<New property construction starts fell 25.2% y/y to 291m square meters (the lowest quarterly amount of new floor space started since Q1 2009).

Urban real estate investment accounts for more than 10% of GDP, so ongoing weakness in the property sector would be a drag on H2 GDP growth. Some degree of policy loosening has already begun, with a few of the worst hit cities discussing removing curbs on property purchases but the key remains to boost supply of low-income rental housing (with a 7m unit public housing target this year, and 4.8m completions – the latter is actually over 600,000 fewer than last year) and accelerate the property introduction (being piloted in Shanghai and Chongqing) to curb speculative hoarding and expand the local tax base. Low income housing only accounted for 13% of total real estate investment last year (or 2% of GDP), so it can’t offset weaker trends in the wider market – the focus in any case seems to be on renovating existing 1950s/60s shantytown flats rather than Greenfield new build.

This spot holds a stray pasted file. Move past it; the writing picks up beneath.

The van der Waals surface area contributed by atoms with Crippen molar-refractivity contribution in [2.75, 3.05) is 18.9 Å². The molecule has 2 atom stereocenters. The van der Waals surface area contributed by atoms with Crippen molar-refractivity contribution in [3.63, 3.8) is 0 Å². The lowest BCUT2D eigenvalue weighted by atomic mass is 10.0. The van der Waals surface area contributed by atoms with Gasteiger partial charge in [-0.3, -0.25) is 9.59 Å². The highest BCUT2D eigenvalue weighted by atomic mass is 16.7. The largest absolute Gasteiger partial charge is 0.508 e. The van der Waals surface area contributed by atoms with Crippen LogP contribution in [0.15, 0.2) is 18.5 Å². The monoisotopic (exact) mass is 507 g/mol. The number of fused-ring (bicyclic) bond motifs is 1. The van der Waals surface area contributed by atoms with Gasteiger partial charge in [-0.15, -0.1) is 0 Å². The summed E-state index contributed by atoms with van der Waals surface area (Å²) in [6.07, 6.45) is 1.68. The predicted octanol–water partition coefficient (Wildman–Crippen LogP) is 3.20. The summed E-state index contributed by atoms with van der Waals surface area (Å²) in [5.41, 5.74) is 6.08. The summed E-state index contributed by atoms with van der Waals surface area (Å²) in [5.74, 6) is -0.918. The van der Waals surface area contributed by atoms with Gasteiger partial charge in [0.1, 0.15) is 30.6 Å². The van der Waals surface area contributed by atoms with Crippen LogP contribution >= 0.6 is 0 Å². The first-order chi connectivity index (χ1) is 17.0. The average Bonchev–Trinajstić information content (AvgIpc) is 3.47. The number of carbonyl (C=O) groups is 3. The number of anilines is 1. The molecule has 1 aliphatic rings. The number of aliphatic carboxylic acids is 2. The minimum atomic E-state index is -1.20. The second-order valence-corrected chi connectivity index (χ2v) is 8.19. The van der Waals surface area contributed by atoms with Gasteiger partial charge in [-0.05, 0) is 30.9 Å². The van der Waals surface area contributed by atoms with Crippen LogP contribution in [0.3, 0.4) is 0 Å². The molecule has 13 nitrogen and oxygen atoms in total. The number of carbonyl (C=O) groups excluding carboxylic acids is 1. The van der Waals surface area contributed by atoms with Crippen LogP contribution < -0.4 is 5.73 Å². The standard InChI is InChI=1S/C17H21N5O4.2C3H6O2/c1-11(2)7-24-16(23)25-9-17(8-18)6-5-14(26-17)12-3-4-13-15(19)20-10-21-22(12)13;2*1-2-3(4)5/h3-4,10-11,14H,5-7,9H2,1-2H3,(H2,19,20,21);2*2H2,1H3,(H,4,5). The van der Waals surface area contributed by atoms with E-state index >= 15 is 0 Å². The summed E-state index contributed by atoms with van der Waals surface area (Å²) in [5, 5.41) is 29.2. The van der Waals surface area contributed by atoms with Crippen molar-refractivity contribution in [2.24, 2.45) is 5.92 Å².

Beijing and other Tier 1 cities remain resilient although momentum is slowing; developers remain aggressive buyers with the total value of YTD land sales in Beijing reaching 102bn RMB as of last week, a level not seen until late September last year and even allowing for a moderation, the total is likely to exceed 200bn RMB this year for the first time. Meantime, commercial property investment also seems to be stalling after a huge rise in values (e.g. prime office space up 65% in Shanghai in the past 4 years, with gross yields sub 6% and flat to falling). I think indoor shopping malls (of which the country has 2,500 and still rising) remain the most egregious example of real estate over-investment and looming write-offs now that the online share of retail sales has reached 10%. At the moment the risks of a property crash look more regional than systemic, but contagion risks to Tier 1 cities bear close watching in coming months. In the meantime, with China’s total foreign debt at only about 9% of GDP and export demand still sluggish, the RMB will continue to take the growth strain.